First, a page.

Pick a bunch of things that describe your typical city - noisy, dirty, congested, crowded and so on - and multiply them to the power of ten, and there you have New York. Everywhere you look, huge buildings loom. Billboards and signs are stuck to store fronts and any available patches of concrete and glass, accumulating in scale and density until you get to Times Square, where you’re literally surrounded by neon and plasma. There is never silence here. People shout, cars honk their horns in a symphony of impatience.
We wander around the shops and stumble across a store that sells a lot of NYPD gear. I need a coat so I buy a jacket with the NYPD logo on it. It’s that particular shade of blue that the cops over here wear, and the jacket looks so good that whenever I wear it people ask me if I’m a cop. This seems all the more fantastic later in the trip, when a bad dye job leaves me with long, custard yellow hair, but there you go.
We try to track down the main item on our shopping list - a Global Positioning System. If we’re going to drive all the way round North America, there’s no way I’m doing it on maps alone. The electronics stores all seem to be staffed by gangs of assistants - Italian, I think - that descend on you like vultures and start the hard sell immediately.
“Hey! Whaddya want?”
Nobody seems to have heard about the Tom Tom Go GPS. I read a review of the brands back in the UK and this seemed to be the best one. It is supposed to come with the North America maps already preloaded - you just turn it on and you’re ready to go. The assistants try to sell other brands, GPS-come-mobile-phones and suchlike, but nothing as good as the TTG.
Eventually we try BHI Electronics on Broadway. The two gents beckon us inside and ask us whadda we want. The one guy, Ravi, he’s heard of TTG. He doesn’t have it in the store but he can get it within the hour. He wants half the money now - $400 - and half on delivery. As we’ve had no better luck, I think we might as well go with this, and hand over $400.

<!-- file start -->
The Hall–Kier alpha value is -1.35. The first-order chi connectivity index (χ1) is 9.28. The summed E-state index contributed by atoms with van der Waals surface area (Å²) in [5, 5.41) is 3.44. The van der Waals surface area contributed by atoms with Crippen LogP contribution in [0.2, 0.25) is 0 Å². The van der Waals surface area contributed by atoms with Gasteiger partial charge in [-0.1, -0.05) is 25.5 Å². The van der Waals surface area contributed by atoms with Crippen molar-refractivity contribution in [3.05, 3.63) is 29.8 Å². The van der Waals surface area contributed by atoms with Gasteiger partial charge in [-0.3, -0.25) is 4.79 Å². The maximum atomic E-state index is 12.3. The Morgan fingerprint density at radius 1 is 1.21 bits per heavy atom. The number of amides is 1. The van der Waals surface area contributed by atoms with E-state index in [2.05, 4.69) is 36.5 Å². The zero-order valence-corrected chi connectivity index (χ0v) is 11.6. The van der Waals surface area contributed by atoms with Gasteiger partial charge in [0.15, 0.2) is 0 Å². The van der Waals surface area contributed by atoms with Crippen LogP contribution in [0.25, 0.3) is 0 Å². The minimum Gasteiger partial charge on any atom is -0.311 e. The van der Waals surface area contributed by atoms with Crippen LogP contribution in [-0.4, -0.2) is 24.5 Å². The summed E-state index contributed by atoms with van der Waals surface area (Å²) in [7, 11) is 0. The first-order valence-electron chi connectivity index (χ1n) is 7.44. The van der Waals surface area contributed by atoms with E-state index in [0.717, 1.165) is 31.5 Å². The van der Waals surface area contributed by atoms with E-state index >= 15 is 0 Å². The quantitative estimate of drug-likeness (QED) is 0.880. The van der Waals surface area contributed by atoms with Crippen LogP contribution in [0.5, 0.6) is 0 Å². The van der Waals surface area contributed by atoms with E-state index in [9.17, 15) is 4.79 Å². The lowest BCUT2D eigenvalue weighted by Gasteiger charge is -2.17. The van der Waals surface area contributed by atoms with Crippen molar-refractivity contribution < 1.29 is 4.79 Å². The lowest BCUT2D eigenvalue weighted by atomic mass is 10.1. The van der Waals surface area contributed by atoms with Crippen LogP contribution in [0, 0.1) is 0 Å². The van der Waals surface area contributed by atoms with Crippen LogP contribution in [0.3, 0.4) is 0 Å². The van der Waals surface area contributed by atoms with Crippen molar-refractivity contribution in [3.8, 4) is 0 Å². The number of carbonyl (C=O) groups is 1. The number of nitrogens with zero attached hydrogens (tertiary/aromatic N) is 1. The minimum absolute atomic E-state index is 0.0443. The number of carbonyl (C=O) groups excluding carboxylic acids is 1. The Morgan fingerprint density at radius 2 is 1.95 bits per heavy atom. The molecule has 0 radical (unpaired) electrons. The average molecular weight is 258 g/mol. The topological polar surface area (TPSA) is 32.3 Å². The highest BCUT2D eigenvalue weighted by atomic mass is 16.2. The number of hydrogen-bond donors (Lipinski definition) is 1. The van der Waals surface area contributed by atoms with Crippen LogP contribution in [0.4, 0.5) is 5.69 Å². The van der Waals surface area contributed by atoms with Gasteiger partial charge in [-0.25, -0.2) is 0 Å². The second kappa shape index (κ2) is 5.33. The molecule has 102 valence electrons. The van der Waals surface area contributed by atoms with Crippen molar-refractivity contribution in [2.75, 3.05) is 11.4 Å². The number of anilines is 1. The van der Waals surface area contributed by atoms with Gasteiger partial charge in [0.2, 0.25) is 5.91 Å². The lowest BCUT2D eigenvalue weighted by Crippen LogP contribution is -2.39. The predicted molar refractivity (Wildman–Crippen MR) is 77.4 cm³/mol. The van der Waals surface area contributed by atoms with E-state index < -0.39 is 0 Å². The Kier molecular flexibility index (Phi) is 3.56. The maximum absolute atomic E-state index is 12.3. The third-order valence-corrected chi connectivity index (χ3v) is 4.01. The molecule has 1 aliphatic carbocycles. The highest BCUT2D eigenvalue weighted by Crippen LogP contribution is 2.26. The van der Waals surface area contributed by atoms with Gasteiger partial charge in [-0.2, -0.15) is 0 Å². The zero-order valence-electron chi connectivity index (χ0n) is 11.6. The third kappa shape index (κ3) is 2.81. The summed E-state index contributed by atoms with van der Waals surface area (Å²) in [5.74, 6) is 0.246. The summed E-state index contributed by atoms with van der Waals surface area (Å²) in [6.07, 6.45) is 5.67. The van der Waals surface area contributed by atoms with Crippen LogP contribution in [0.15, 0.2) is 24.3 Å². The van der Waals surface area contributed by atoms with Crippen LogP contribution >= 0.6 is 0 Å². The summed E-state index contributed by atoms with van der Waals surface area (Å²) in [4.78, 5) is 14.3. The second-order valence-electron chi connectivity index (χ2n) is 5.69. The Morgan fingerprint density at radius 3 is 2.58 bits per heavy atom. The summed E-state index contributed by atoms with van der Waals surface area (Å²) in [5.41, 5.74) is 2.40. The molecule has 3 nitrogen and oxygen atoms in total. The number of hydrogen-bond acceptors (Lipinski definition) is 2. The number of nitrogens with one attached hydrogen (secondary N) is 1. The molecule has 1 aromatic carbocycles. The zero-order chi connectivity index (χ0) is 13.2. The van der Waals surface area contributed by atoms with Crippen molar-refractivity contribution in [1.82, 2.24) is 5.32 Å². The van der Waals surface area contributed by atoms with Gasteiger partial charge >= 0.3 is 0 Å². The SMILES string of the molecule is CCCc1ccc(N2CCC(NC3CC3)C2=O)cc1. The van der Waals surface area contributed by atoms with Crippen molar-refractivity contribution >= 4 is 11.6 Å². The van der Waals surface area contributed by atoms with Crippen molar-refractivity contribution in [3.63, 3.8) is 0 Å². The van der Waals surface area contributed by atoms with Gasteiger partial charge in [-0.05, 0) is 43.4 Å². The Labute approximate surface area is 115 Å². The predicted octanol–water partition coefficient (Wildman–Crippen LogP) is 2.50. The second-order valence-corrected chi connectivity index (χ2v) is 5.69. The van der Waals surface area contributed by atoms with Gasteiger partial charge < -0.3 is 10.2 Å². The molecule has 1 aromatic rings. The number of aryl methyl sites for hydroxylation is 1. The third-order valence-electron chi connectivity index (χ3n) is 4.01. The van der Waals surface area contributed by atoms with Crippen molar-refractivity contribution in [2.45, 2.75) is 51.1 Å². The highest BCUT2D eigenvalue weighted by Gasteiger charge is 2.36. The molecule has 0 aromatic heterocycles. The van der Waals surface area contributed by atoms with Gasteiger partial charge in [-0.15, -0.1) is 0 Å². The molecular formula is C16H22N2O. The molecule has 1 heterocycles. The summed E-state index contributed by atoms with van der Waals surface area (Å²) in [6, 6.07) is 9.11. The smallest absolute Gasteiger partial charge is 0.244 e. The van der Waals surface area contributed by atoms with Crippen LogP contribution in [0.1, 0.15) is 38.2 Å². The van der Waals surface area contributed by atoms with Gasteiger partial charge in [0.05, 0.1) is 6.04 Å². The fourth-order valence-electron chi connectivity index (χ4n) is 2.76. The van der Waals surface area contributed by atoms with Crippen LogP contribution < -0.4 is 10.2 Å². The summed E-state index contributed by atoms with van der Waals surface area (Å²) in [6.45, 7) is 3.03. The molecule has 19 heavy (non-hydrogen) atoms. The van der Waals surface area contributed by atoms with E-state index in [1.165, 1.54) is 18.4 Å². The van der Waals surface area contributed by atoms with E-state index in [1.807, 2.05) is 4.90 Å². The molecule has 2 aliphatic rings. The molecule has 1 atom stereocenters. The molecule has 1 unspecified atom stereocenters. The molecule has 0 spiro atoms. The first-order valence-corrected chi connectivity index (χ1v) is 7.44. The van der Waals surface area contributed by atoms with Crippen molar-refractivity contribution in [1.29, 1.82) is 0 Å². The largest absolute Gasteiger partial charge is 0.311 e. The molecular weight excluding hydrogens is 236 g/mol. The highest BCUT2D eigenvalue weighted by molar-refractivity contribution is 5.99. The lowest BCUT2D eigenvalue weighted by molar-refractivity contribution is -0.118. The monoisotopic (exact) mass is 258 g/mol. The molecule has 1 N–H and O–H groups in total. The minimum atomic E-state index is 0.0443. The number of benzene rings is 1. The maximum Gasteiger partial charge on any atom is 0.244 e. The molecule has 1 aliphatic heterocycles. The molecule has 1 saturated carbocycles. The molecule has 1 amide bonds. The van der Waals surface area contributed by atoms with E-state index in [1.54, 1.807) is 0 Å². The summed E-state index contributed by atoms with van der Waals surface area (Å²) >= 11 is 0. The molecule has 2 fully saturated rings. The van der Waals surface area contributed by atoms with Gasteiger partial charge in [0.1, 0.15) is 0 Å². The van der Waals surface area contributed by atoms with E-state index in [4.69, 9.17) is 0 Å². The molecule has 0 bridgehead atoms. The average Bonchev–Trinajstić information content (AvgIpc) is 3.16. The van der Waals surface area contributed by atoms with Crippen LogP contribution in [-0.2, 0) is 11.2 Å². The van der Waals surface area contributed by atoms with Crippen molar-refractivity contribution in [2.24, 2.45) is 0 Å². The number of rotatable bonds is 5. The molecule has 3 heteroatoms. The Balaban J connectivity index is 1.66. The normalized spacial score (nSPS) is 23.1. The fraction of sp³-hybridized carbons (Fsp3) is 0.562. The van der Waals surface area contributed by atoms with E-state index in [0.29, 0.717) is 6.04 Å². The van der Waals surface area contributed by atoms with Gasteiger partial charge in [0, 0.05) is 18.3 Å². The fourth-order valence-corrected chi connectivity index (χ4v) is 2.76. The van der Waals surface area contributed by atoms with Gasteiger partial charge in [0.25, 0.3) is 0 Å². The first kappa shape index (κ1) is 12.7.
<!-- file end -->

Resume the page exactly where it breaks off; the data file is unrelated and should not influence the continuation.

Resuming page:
Five minutes later, sitting in a coffee shop, I hope I haven’t just done a very stupid thing. I have a vague fear of returning in an hour and being stared at, and asked:
“What $400? Go fucka yourself!”
However, when we get back, they smile and welcome us inside the store and proudly produce the Tom Tom Go. As there is a clearly displayed ‘NO REFUNDS’ sign, I get it out of the box to test it. There are eight accompanying cd’s. My stomach sinks. Here are the maps, and we’ll need a pc to load them.
“What’s the matter?” asks Ravi.
“We don’t have a laptop. We need to load these maps!”
“Use ours!” he says, pointing to a precariously wall mounted pc tucked away in the corner. “No problem!” he says, smiling.
Further inspection reveals a preloaded memory card, containing all major USA roads. I try this and it does seems to contain everything we need to get along. I start to wonder what the cd’s contain. I ask the guys if we can take the TTG away and check exactly what we need to do, and come back in the morning to use the pc if we need to.
“No problem!”
Back at the hotel, I unpack everything and inspect the goods. The memory card does indeed have every major road preloaded. We can zoom in on New York, Boston, Florida, Los Angeles, wherever. The cd’s contain every other bit of information you’re likely to need. All minor roads, hotels, public transport terminals and stations, right down to shopping mall sites, museums and tourist attractions.
I can’t get a satellite signal from the hotel room, so we go back into the streets of New York to try and get a lock. Everywhere we go, the tall skyscrapers block the minimum lock of three satellites needed for triangulating our position. We stumble into W34th Street and find the sky opens up a bit. Within a minute, the GPS has our position and shows us we are indeed on W34th Street. The joy is indescribable, at least for me. Steph watches me have a mini orgasm and wonders why it cost $900 to get a box that tells us where we know we already are.
I quickly put it away - walking around New York with an expensive piece of kit like this is a sure way of asking for a mugging.
Tomorrow, we head for Boston.